How do we preserve Mental Health Care as an Essential Benefit?


This article has been re-shared from it’s original source,


What can we agree on?

That’s a question worth asking, as a new herd of lawmakers gathers in Denver and Washington.  Last year’s elections probably convinced many Americans that the answer is “almost nothing at all.”

Not so fast.

While the presidential race proved to be one of the most divisive in recent memory, a few signs of consensus emerged in Colorado. The subject: mental health.

In August, our nonpartisan organization asked every candidate for the Colorado General Assembly where they stood on the prevention and treatment of mental health and substance use disorders. Nearly 50 percent of the candidates — a mix of Republicans, Democrats, Libertarians, and independents — responded.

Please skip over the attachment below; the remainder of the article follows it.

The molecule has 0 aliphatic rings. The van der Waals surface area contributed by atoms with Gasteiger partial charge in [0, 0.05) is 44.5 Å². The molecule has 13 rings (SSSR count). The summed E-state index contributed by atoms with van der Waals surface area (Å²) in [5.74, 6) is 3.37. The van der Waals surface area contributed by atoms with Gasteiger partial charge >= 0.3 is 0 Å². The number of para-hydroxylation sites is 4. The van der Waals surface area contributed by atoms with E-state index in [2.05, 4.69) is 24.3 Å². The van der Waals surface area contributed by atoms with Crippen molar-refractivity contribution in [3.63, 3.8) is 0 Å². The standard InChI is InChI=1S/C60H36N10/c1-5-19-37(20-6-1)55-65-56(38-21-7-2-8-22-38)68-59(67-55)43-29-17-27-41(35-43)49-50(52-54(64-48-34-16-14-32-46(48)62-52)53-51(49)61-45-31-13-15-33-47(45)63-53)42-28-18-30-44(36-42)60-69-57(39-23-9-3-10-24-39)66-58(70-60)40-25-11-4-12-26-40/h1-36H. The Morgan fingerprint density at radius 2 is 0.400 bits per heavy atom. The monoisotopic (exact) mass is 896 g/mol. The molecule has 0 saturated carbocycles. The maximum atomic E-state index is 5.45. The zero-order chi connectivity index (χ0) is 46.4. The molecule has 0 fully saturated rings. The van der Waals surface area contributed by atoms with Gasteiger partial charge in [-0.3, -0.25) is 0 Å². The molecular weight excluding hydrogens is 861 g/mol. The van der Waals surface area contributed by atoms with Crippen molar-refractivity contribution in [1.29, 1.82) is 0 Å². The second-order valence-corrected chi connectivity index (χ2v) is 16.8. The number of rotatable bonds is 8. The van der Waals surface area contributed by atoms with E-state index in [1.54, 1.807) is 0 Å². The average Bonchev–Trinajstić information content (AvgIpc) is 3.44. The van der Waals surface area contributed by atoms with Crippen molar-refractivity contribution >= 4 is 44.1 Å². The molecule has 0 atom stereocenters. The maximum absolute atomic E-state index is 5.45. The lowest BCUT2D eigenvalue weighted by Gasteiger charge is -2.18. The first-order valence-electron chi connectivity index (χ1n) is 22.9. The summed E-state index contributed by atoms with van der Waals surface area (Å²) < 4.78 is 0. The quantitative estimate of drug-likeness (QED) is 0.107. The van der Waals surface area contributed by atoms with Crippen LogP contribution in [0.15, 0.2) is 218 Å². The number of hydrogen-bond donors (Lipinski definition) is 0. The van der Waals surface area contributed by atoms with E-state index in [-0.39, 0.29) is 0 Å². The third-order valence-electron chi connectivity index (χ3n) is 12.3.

View the full list of questions and answers, along with the names of candidates who declined to participate, at

Here’s what the candidates said:

  • 91 percent support a requirement in current law that makes mental health care an essential benefit;
  • 94 percent support mental health parity — requiring insurers companies to provide coverage for the treatment of mental health and substance use disorders that is “no less extensive” than coverage for physical illnesses.
  • 92 percent support a requirement that insurers maintain an adequate network of mental health providers.




Help Us Create a National Mental Health Professional’s Day!